A Mall in the Car

When one edits a blog on cars-first transportation and a blog on market totalitarianism, news such as this poses the question of where to comment. Since marketing and market totalitarianism are the bigger, deeper phenomenon, I choose TCT.

Shopping, despite the obvious distracted driving portents, is about to enter the cockpit of the car in a serious way.

Here is a screenshot of General Motors’ initial version of its Marketplace dashware:

dashboard-shopping

“Marketplace is not meant to be an in-vehicle digital billboard,” Santiago Chamorro, GM vice president of global connected customer experience [ROFL!], says to Automotive News.

That, my friends, is a lie.

Hayek’s Comic Book

I just learned, thanks to a tip by the omnivorous Douglas Pressman of Prague and an article by Bruce Campbell, that, back in 1945, Friedrich Hayek’s wildly naive apology for capitalism, The Road to Serfdom, was made into a comic book promoted by no less a (then as now and evermore) state-dependent corporate capitalist enterprise than General Motors.

Hayek, having only an ultra-abstract textbook understanding of private enterprise, never stopped to wonder about the things his theory elided that were happening right under his nose. Not least among these was, of course, the continuing consolidation of corporate marketing,which is the art and science of applying the principles of scientific management to ordinary people’s off-the-job lives.

As I argue in The Consumer Trap book, the progress and success of this overclass endeavor would make Stalin, Hitler, and Mussolini purple with jealousy, if they were around to see it today. Among its many effects is what I call a market totalitarian society, where people are free to do whatever they want, so long as it’s shopping for and using capitalist products (politicians now distinctly included).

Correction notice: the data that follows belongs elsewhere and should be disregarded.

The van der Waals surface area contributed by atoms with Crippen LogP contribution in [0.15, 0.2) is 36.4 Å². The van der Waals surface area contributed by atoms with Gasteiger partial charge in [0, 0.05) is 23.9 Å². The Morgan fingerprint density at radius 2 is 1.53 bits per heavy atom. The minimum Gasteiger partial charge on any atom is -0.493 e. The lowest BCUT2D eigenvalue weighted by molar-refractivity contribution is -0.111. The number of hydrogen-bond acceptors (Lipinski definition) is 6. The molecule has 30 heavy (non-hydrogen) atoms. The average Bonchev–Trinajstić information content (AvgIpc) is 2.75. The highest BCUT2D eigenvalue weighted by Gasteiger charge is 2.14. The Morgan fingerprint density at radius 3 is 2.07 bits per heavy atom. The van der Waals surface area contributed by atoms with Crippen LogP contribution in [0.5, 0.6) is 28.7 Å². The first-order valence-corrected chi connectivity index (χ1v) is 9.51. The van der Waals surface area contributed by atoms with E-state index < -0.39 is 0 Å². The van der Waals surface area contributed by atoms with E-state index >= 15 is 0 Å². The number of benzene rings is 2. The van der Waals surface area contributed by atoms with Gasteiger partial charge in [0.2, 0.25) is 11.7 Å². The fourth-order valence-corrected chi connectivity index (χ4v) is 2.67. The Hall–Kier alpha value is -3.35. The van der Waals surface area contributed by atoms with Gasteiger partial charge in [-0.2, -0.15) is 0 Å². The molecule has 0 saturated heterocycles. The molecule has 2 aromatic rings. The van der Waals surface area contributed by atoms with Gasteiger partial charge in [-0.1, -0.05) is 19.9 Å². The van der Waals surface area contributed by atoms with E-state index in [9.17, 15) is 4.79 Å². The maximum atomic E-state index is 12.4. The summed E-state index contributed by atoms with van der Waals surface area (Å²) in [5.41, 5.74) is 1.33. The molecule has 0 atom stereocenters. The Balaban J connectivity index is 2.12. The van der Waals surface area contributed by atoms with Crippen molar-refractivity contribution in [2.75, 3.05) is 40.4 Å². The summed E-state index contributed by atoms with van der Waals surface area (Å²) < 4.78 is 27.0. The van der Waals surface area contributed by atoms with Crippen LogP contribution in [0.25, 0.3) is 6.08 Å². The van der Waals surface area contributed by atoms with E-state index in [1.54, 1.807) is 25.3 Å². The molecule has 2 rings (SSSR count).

Hayek, of course, could not imagine such things would happen, as his view of private business was so deeply naive.  His supposed master work is far less critical and realistic even than Adam Smith, who, in a radically different context with a very different purpose, had written a far subtler, more open-ended, and altogether better defense of business ascendance 168 years before Hayek’s book became the favored intellectual cover for American capitalism.

Even though Hayek framed socialism as a question of class analysis — he equated all possible forms of socialism and even welfare states with feudal servitude — he remained utterly denialist that capitalism is itself a form of class domination, albeit one operating as much through the power relations of “the free market” as through state power.  Hence, here is the hugely ironic — and hilariously embarrassing to Hayek and Hayekians — cartoon from his GM-pushed comic book on the topic of “recreation” planning by the overclass:

Hayek_recreation

“Once started, planners can’t stop.” Precisely, Freidrich, precisely! It’s called the marketing race, a.k.a. the primary form of big business competition. It is quite literally built into corporate capitalism, and can only stop upon the death of that system or the planet on which it operates, whichever comes first.

Can you say “idiot savant”?

Strummer’s Lament

nero fiddle“A car in the fridge. Or a fridge in the car? Like cowboys do in TV land…”

Such was the late Joe Strummer’s apt diagnosis of capitalism’s inherent pursuit of trivialities/limitation of society’s available macro-choices.

30 years and a month later, what are the great, bailout-taking entrepreneurs up to?  Serious answers to Peak OilPovertyArmageddon?

Not quite.

Holographic birthday cakes, as we’ve seen, for one thing.

The latest “cutting edge” advance?

Recharging smartphones, digital music players and other personal electronics cordlessly will be as easy as dropping them onto the console of a car under a deal being announced today by General Motors.

GM will take a $5 million stake in Powermat, a company that sells cordless charging units for home use. It is making the announcement at the Consumer Electronics Show in Las Vegas.